Today's addition to the comforts sketchbook is beet greens. Thanks to one of my art group member's expansive garden, I scored on some very large beets pulled directly from the ground as I watched, and while I do like beets, I think the greens may be even better. Now if you are like a friend of mine who takes great pleasure in making gagging sounds like a 4 year old at the mere mention of most vegetables, I apologize for bringing this up. But I happen to love many veggies including beet greens which my mother fixed a lot when I was a kid. She'd place them in a big flat pan with a little water, cover with a lid and gently simmer them until the stems were tender and the leaves totally soft. They were always served with a splash of vinegar, just like the canned spinach which she also frequently served. (And yes, I love spinach too.) For me, it's the vinegar that makes it. It's another one of those things that I will occasionally buy at the store if they happen to get some in, although a lot of the time it's just the beets and no greens attached. What a cheat and a waste. So to have these fresh from the garden to binge on this week has been a special treat.
Yesterday I started thinking of how I'd capture this and knew the colored pencils would not do - too much variation in the green of the leaves to mess with, even if I used the Derwent Inktense ones that you can activate with a wet brush. No, I'd have to get out my little set of Sennelier watercolors and see what I could do. I haven't played with them much and am still learning how they work. I was particularly worried about matching the stem color by mixing. Maybe I had a gel pen close in color that I could use instead. I also have a pretty full set of Sharpie permanent markers and that is where I found the exact color ready to go.
Gee, looking at this you might think I actually know what I'm doing! But most of what I do in this sketchbook is by trial and error, building on what I learn from each sketch. I did the initial sketch in pencil, this time using a 6H which erases better than the HB I used on the previous sketch. Then I outlined the stems (but not the veins) and the outer edge of the leaves with the Micron Pigma pen .05. I carefully added color to the stems and veins with the Sharpie marker, then filled in the rest with watercolor, mixing sap green and light green on the brush right in the pans rather than off on the palette area. This worked really well in getting the variation I needed and is what I remember doing with watercolors when I was young. Lastly, I added a bit of shadow here and there with the Payne's grey mixed with just a bit of the sap green. Frankly, I hadn't noticed but a bit of shadowing here and there until I was done with everything else. I'd completely missed the shadow that one stem was casting, so intent was my focus on the bigger picture. I still marvel at how the brain can edit like that without you realizing it. I should mention that this particular sketchbook is a mix media Art Book by Canson, with a 138 lb paper (fine on one side, medium on other) that's suitable for wet and dry mediums and heavy enough that there is very little shadowing, if any, should you choose to use both sides of a page as I do. And I usually spend a couple of hours over these sketches, though I'm certainly not aware of that much time passing while I'm engrossed in the process.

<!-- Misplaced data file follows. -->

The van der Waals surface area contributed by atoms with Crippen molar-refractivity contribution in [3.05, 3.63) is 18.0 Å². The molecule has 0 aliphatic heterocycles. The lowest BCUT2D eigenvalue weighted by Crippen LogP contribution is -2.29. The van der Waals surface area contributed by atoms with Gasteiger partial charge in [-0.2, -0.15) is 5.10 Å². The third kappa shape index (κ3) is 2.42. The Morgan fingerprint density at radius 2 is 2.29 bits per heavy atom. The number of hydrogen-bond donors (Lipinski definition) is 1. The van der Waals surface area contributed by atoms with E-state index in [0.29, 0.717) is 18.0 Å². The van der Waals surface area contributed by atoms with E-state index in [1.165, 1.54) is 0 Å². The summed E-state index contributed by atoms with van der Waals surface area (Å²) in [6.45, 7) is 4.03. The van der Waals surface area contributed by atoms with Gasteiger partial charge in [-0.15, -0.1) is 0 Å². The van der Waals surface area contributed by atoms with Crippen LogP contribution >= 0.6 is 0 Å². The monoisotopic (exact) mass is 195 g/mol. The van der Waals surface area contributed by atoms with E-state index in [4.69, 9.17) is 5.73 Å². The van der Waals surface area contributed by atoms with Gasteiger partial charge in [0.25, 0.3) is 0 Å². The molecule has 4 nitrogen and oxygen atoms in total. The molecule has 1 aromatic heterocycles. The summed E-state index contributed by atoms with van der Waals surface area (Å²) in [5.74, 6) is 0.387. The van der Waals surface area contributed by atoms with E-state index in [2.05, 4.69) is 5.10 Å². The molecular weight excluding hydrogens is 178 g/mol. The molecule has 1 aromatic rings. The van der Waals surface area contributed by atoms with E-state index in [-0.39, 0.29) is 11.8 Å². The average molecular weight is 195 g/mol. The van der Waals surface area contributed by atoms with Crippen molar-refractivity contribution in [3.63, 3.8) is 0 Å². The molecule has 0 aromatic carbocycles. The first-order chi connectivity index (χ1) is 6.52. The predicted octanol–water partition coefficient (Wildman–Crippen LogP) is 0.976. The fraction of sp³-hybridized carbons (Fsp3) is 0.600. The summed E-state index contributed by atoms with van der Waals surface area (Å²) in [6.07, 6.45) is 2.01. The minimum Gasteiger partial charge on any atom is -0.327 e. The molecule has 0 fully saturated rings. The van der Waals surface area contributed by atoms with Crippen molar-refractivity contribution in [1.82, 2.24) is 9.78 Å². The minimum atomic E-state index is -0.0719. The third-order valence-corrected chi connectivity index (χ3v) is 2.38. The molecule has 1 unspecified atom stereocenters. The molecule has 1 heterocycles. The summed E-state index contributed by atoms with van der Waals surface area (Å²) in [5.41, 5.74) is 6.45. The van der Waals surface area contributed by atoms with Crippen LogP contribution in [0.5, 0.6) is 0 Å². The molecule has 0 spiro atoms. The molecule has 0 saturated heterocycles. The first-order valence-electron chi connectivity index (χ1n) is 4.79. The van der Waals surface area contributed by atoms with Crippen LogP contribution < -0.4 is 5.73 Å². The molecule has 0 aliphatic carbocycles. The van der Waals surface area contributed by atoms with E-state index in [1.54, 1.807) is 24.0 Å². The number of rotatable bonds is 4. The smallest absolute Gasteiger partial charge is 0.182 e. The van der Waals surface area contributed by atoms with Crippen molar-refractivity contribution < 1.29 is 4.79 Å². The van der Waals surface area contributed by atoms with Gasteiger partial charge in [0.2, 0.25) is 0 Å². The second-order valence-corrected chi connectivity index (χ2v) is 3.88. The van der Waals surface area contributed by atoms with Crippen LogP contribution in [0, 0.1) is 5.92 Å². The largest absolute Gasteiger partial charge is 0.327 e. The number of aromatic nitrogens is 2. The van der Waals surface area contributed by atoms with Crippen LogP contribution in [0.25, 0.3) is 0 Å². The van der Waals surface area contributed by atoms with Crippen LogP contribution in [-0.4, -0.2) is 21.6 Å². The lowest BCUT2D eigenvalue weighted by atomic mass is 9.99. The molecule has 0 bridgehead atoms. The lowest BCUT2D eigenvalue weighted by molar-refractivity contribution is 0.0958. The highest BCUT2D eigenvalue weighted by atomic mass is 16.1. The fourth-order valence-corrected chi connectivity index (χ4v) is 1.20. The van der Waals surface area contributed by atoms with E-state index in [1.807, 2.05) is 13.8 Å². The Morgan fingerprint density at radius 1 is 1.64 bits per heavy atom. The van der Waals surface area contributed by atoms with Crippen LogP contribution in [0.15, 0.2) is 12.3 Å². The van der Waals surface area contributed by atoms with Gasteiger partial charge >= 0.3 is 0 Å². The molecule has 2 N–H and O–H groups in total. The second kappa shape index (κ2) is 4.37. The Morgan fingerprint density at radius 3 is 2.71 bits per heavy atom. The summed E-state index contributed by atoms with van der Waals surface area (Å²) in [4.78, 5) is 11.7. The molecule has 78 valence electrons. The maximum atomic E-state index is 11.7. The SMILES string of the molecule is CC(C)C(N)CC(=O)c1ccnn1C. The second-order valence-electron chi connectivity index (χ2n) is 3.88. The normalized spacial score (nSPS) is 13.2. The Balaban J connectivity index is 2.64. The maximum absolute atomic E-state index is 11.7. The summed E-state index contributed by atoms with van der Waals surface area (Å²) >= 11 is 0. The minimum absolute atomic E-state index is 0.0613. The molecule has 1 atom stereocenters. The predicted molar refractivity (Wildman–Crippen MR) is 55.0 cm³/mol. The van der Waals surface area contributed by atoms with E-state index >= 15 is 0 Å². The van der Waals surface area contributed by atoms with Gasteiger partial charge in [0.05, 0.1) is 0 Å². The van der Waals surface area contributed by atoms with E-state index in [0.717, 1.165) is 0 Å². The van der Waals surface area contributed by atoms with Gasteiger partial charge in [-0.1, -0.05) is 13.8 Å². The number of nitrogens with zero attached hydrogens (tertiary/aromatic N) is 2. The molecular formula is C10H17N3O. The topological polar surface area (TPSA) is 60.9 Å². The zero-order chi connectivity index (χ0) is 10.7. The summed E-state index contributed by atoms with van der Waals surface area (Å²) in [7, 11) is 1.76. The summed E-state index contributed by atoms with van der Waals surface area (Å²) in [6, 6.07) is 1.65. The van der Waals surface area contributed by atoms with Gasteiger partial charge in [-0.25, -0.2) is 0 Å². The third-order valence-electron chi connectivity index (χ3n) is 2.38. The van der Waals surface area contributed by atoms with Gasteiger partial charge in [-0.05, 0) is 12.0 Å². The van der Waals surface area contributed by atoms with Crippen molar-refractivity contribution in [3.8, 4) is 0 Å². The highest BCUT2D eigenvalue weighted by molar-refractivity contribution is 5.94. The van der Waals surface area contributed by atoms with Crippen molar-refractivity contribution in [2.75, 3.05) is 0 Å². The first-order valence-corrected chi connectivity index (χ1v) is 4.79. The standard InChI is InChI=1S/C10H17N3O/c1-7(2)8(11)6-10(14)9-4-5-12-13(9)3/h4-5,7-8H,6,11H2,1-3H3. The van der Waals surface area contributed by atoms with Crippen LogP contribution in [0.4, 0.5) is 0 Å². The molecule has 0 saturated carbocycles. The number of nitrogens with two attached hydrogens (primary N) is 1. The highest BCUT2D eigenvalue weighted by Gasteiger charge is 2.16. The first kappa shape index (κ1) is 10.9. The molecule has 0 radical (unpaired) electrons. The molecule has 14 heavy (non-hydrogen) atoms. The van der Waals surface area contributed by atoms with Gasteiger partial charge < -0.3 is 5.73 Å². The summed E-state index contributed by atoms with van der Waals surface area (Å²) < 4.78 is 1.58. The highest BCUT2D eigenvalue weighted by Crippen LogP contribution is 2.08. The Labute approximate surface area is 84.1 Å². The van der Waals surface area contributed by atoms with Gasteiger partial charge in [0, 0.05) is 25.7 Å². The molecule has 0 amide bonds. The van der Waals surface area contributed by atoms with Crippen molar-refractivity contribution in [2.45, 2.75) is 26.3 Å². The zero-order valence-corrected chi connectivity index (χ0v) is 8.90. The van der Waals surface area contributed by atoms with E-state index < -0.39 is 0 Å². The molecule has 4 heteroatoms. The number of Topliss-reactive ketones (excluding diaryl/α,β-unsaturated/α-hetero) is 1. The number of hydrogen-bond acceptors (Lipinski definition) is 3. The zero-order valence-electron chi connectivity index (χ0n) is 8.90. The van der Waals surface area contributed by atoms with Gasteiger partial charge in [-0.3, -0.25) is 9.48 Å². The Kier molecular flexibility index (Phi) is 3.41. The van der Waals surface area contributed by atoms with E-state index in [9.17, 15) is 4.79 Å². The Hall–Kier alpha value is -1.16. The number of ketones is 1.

Honestly, I've seen other fiber artist's watercolor renderings of leaves and flowers and have been so envious, thinking I couldn't do it. But I'm learning that watercolors are somewhat forgiving, and I just love how this sketch turned out. I guess it's not that far out of range after all.